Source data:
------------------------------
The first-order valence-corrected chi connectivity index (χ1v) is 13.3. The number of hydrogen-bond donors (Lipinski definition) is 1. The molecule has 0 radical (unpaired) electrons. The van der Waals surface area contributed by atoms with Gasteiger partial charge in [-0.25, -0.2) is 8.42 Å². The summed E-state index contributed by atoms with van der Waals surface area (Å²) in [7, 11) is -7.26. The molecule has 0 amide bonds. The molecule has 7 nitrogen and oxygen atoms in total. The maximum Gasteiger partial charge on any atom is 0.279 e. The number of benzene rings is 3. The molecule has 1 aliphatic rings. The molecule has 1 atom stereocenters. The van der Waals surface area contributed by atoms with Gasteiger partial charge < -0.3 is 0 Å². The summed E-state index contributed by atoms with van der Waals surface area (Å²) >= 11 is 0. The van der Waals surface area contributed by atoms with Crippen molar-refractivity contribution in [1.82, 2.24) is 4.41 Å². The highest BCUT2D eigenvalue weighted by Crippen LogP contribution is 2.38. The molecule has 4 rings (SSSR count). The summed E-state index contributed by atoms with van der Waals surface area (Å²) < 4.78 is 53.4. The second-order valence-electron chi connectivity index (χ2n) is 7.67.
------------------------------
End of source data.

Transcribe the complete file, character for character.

The first-order valence-corrected chi connectivity index (χ1v) is 13.3. The number of hydrogen-bond donors (Lipinski definition) is 1. The molecule has 0 radical (unpaired) electrons. The van der Waals surface area contributed by atoms with Gasteiger partial charge in [-0.25, -0.2) is 8.42 Å². The summed E-state index contributed by atoms with van der Waals surface area (Å²) in [7, 11) is -7.26. The molecule has 0 amide bonds. The molecule has 7 nitrogen and oxygen atoms in total. The maximum Gasteiger partial charge on any atom is 0.279 e. The number of benzene rings is 3. The molecule has 1 aliphatic rings. The molecule has 1 atom stereocenters. The van der Waals surface area contributed by atoms with Gasteiger partial charge < -0.3 is 0 Å². The summed E-state index contributed by atoms with van der Waals surface area (Å²) >= 11 is 0. The van der Waals surface area contributed by atoms with Crippen molar-refractivity contribution in [1.82, 2.24) is 4.41 Å². The highest BCUT2D eigenvalue weighted by Crippen LogP contribution is 2.38. The molecule has 4 rings (SSSR count). The summed E-state index contributed by atoms with van der Waals surface area (Å²) < 4.78 is 53.4. The second-order valence-electron chi connectivity index (χ2n) is 7.67.